[Radisson Blu Cork, Ditchley House - Little Island; all photos by Akasha.]
The Lake Isle Of Innisfree
I wil arise and go now, and go to Innisfree,
And a small cabin build there, of clay and wattles made:
Nine bean-rows will I have there, a hive for the honey-bee,
And live alone in the bee-loud glade.
And I shall have some peace there, for peace comes dropping slow,
Dropping from the veils of the morning to where the cricket sings;
There midnight's all a glimmer, and noon a purple glow,
And evening full of the linnet's wings.
I will arise and go now, for always night and day
I hear lake water lapping with low sounds by the shore;
While I stand on the roadway, or on the pavements grey, I hear it in the deep heart's core.
~ William Butler Yeats
My Irish friend Susan read Yeats as we started out adventure on the Emerald Isle and made our way to Cork in the west.
The airport is small and matter-of-fact, and then enticing as we are lead down the corridors by vibrant photos of Ireland's past and promises of views for the future.
I chose Radisson Blu Cork as a brand I enjoy, and for its location as a city break. The staff was very friendly in making suggestions before we arrived, and hit the perfect note with an especially warm welcome. The team is down to earth and kind as we talk over ideas of what to do first.
[A wonderfully warm welcome and refreshing choices with fruit-infused water, fresh fruit, and well-known Euorpean spa options in house.]
And we land in historic Kinsale (from the Irish, Ceann tSaile – ‘Head of the Sea’), one of the most picturesque, popular and historic towns on the south west coast of Ireland. It is affectionately known as the "Irish Riviera", and I'm already intrigued to write about it for my travel thriller series.
Kinsale is in County Cork, 25km from Cork City and is the gateway to scenic ‘West Cork’ and the start/finish point of the ‘Wild Atlantic Way,’ the 2,500km coastal journey from Kinsale, Co Cork to Inishowen, Co Donegal.
[Soaking in the yacht club views as I enjoy my first brown bread in Ireland. It's very moist and extra delicious with parsnip soup, coffee and pear almond tart.]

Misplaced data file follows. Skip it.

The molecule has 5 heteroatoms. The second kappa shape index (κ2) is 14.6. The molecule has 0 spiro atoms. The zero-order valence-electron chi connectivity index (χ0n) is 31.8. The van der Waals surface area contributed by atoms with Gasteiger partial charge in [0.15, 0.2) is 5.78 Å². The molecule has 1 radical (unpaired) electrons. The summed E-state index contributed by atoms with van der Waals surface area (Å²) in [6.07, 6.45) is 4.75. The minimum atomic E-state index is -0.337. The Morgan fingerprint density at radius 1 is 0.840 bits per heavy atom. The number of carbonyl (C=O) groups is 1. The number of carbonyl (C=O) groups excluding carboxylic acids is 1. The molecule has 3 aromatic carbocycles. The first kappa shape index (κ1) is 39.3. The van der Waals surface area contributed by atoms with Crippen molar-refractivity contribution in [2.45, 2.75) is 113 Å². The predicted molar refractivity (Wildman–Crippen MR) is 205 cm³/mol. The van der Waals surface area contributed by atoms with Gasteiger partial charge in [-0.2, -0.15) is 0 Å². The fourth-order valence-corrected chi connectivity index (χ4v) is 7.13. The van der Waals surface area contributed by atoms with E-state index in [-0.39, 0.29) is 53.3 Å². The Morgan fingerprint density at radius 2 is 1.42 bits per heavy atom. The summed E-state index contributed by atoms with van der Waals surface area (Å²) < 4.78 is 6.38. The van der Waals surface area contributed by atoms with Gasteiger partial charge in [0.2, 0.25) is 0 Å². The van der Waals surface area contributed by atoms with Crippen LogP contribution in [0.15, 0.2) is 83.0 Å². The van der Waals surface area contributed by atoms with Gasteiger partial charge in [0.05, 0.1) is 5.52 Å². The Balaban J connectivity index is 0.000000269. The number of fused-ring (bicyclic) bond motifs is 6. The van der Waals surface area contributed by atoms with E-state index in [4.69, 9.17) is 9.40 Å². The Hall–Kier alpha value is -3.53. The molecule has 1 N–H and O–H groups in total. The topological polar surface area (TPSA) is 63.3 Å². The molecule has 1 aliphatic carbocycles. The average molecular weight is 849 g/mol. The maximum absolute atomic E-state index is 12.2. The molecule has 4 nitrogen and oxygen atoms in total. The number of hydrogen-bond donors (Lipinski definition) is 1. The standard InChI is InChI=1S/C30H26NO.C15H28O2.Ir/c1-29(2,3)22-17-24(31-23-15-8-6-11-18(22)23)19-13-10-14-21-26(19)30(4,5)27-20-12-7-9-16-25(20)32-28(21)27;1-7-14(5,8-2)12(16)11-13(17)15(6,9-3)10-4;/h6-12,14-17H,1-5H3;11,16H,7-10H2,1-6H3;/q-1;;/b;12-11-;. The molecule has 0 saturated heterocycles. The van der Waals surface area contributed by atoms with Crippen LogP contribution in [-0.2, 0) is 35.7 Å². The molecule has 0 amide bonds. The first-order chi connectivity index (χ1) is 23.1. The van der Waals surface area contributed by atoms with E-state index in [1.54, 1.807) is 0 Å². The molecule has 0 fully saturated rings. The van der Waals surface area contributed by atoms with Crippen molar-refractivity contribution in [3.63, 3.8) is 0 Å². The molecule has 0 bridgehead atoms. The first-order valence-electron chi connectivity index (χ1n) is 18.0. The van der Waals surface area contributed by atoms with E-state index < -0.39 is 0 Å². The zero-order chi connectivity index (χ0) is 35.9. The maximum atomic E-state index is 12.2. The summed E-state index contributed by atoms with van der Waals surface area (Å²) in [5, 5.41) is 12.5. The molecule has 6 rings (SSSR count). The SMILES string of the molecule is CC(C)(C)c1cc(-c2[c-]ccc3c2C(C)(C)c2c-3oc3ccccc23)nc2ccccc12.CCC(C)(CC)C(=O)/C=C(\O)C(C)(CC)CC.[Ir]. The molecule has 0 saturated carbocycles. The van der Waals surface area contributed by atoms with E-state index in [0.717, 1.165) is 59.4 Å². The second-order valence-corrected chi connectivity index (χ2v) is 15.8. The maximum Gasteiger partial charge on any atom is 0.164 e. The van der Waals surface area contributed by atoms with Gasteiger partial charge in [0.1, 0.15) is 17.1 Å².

We are watching for the sailors to come back in and see if they have room for a charter. We planned a great deal of the trip in advance, but left this afternoon open. Today's sail is not meant to be, as they seem to sense the rain that appears and breaks up our sunny welcome. But it's Ireland, and I'm not surprised by a shower. I would certainly come back and book a sail in advance.
[The church we can see from the main road: St. Multose, build in 1190 with a beautiful serenity inside and out.]
[Hamlet's of Kinsale for a light patio dinner after walking the town and learning about Georgian architecture, Tidy Towns and ancient churches. Yes, I certainly do take the brown bread with me for a jet lag snack! Evening is drawing to a close and the rain comes with it on a peaceful cab ride back to Radisson Blu.]
The suite is spacious and welcoming for entertaining another time; the second room is comfortable and a very good size to help enhance the hideaway feel. I am especially grateful for a Queen bed and time to wind down going through photos and writing to be ready for tomorrow's Wild Way.
Yes, we will make our way to The Lake Isle Of Innisfree this week. And on to Dublin for my #ShineThroughtheNoise reading and then 2's concert at Croker. #U2TheJoshuaTree2017 #ontheroad :)
Here are some other local suggestions to check out in the Country Cork area:
Cork Harbour Islands: Here you can find many excursions which are in close proximity to us here at the hotel if you’d like to plan your own route.
In particular, the Titanic trail is a great walking experience which incorporates lectures, historical facts and information about the last port of call for the famous luxury boat.
There is also The Titanic Experience, which is a fabulous vault of knowledge about the heritage and travel our ancestors undertook during this time.
From here, you could take a trip over to Spike Island by ferry. In the last 1300 years Spike Island has been host to a 6th century Monastery, a 24 acre Fortress, the largest convict depot in the world in Victorian times and centuries of island homes. The island's rich history has included monks and monasteries, rioters and redcoats, captains and convicts and sinners and saints.
Jameson Experience, Midleton is a great way to experience how the long standing drink is made, the history and process of the Jameson Distillery is explained and as a treat, you even get to taste some at the end.
If you wanted to visit Fota Island, it’s a beautiful spot for taking a relaxing walk through Fota House & Gardens. Fota House is a fabulous regency style great country house situated in East Cork. It has been restored and conserved by the Irish Heritage Trust who are happy to share the magnificent surroundings by way of public guided tours.
Fota Wildlife Park’s vision is to inspire people to understand and conserve the biodiversity of our natural world. The Park’s core values of conservation, education, research and entertainment have ensured that they are uniquely placed to foster greater public understanding of the threats to plant and animal habitats and decreasing global biodiversity. Some would say this is more suited to family days, but if you have any interest in wildlife and plantlife, this is a great spot to visit.